The story starts on January 13, where a suspected homicide occurred at Ontario Tech University’s Crime Scene House. For over a month, the Durham Regional Police Service (DRPS) had been looking into the matter.
But that’s not all that happened.
At 1900 hours on March 2, the DRPS discovered the lifeless body of their bloodstain pattern expert, Dr. D. Morgan, who was investigating the January 13 homicide. She was lying flat on the bed in the master bedroom. The initial examination of the scene concluded no signs of struggle, forced entry or foul play.
What happened here? It’s up to the forensic science students at Ontario Tech University to figure it out!
First, let’s jump back for a second to what the Forensic Science program is about, and what the laboratory has to offer students. The Forensic Science program is a field of study within Ontario Tech University’s Faculty of Science.
The forensic lab is found in the Business and IT building (UB). It is a 100-square-metre space with state-of-the-art instrumentation. There are 24 individual working spaces where students study microscopy techniques, forensic biology and forensic chemistry instrumentation, and miscellaneous forensic equipment.
Ontario Tech University’s Crime Scene House is on Windfields Farm lands, just up the road from Ontario Tech University’s north campus location. This is where mock crime scenes are staged.
The major crime scenes for the students are:
- Bloodstain patterns simulating attacks.
- Impression evidence indicating forced entries.
- Bullet damage revealing trajectory patterns and number of shooters.
- Shattered windshields demonstrating hit-and-run accidents.
More information can be found at Ontario Tech University's Crime Scene House page.
Kimberly Nugent, a Associate Teaching Professor in the Faculty of Science, invited me to this crime scene investigation at the Crime Scene House.
In a Ontario Tech University news article, she explained the cutting-edge technology with which students can learn: “Students using the Crime Scene House are exposed to a full spectrum of scenarios and the latest available technological tools used in the industry. These opportunities are complemented with the integration of tablet computers, specialized software, learning objects and digital single-lens reflex (SLR) cameras.”
So now you know the background info, let’s go back to the crime scene!
When I first arrived, Kimberly Nugent, Laboratory Technician Stacey Sainte-Marie, Retired Detective Constable and Adjunct Professor David Robertson, and internship student Kaitlyn Boudreau were all staging the scene with evidence for the students.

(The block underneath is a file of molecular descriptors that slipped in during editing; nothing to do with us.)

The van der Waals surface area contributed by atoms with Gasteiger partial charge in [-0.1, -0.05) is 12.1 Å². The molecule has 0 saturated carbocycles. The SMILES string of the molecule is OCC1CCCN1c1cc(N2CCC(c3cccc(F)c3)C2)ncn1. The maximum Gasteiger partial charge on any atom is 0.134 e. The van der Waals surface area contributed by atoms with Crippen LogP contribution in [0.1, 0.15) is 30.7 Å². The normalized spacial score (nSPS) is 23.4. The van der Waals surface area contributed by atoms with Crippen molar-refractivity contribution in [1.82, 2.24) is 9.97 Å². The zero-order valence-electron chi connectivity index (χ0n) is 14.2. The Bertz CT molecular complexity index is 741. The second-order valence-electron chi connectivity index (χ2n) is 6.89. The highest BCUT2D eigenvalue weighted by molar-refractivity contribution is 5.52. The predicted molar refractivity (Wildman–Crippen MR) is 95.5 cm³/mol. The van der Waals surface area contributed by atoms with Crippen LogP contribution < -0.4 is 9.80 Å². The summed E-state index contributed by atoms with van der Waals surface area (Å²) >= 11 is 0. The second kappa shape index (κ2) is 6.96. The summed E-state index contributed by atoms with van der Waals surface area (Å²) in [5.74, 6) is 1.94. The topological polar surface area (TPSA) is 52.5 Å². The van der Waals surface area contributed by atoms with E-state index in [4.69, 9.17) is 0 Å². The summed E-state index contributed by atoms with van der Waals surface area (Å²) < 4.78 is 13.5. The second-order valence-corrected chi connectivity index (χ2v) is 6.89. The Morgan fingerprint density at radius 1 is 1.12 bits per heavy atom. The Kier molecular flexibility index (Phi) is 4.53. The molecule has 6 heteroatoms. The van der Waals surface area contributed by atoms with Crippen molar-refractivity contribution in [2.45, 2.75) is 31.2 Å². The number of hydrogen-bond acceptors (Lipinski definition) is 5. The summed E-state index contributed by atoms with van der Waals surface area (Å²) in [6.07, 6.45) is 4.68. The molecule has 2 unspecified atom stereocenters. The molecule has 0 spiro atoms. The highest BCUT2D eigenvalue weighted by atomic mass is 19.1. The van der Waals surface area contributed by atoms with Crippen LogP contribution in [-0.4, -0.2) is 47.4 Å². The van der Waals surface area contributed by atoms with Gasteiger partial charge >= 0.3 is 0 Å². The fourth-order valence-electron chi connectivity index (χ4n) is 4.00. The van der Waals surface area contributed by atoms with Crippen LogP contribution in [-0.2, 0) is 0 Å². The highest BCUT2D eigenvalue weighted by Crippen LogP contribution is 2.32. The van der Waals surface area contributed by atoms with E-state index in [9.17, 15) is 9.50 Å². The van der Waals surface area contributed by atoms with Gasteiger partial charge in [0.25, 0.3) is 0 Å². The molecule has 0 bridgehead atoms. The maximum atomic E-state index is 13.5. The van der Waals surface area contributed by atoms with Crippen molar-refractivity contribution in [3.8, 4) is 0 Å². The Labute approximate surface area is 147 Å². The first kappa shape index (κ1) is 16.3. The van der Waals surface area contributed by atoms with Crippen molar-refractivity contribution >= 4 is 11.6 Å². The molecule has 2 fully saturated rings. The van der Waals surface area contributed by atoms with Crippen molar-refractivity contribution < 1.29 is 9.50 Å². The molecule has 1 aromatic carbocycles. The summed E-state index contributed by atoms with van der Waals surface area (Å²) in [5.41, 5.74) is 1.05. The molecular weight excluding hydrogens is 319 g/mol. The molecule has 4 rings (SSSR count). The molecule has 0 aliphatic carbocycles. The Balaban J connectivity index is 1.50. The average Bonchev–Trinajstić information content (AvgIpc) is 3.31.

Above, Stacey is placing her hand print on pieces of glass. This is so the entire table upstairs in the crime scene does not have to be fully dusted in that room, as it can be messy!
The small pieces of glass will later be taken to the basement where they are analyzed using the fingerprint workstations.
Pills were also put into bottles, cups were given lip prints, and dirt samples were placed in the rooms with footprints on them.
When the students arrived, they made their way downstairs where they started putting on their fancy Crime Science Investigator (CSI) clothing and obtained a kit with all of the equipment they needed. I was creeping on them from the office!
Next, they headed to the kitchen on the main floor for their briefing with Mr. Robertson.
The nine students in the morning session were put into teams of three. Each team was given a room to start at, and after approximately two hours of investigating they rotated rooms.
If you think that’s a long time, real investigations take days, sometimes weeks! Time goes by fast, and there's a lot to do in each room.
Prior to the teams entering their assigned rooms, they observed the scene, making notes and taking pictures from the hallway upstairs.
In the first room I checked out, it appeared that someone had written a letter with a pen on the top page of a notepad, then ripped if off.
To find out what the person had written, students would later take the rest of the notepad and process the indented writing using an Electrostatic Dusting Apparatus (ESDA).
For the purpose of identifying different types of soil samples, there was a footprint on some soil near the chair.
Below, the students successfully identify the three pieces of evidence.
The next room was pretty bare. At a first glance, there was another footprint in some dirt on the floor… and not much else.
But after a bit of searching, students noticed a dirty hand print on the door, and a noose inside the closet!
The students in this room acknowledged the footprint and took photos in a way that the flash from the camera enhances the depth in the footprint. Later they carefully removed the noose for further inspection.
Here, a student documents the information about the different camera options set for each of the photos taken.
Next was the master bedroom was where Dr. D. Morgan’s body lay on the bed. The washroom within that room was where the lip-printed cup and bottle with pills were placed.
Below, Mr. Robertson checks on the team as they examine the master bedroom and washroom.
In the photo below, a student shows me her sketch of the area on her tablet, using OneNote.
Following the crime scene investigation, the students take their photos and evidence back to the laboratory for analysis, after which they will be subpoenaed to testify in a mock court scenario.
They are in teams now but in court, they must know everything that the group did as a whole during the investigation. This is because in the courthouse, students must each be able to defend what they claim about the suspicious death of Dr. D. Morgan individually.
Want to learn more about the forensic science program at Ontario Tech? Download our viewbook!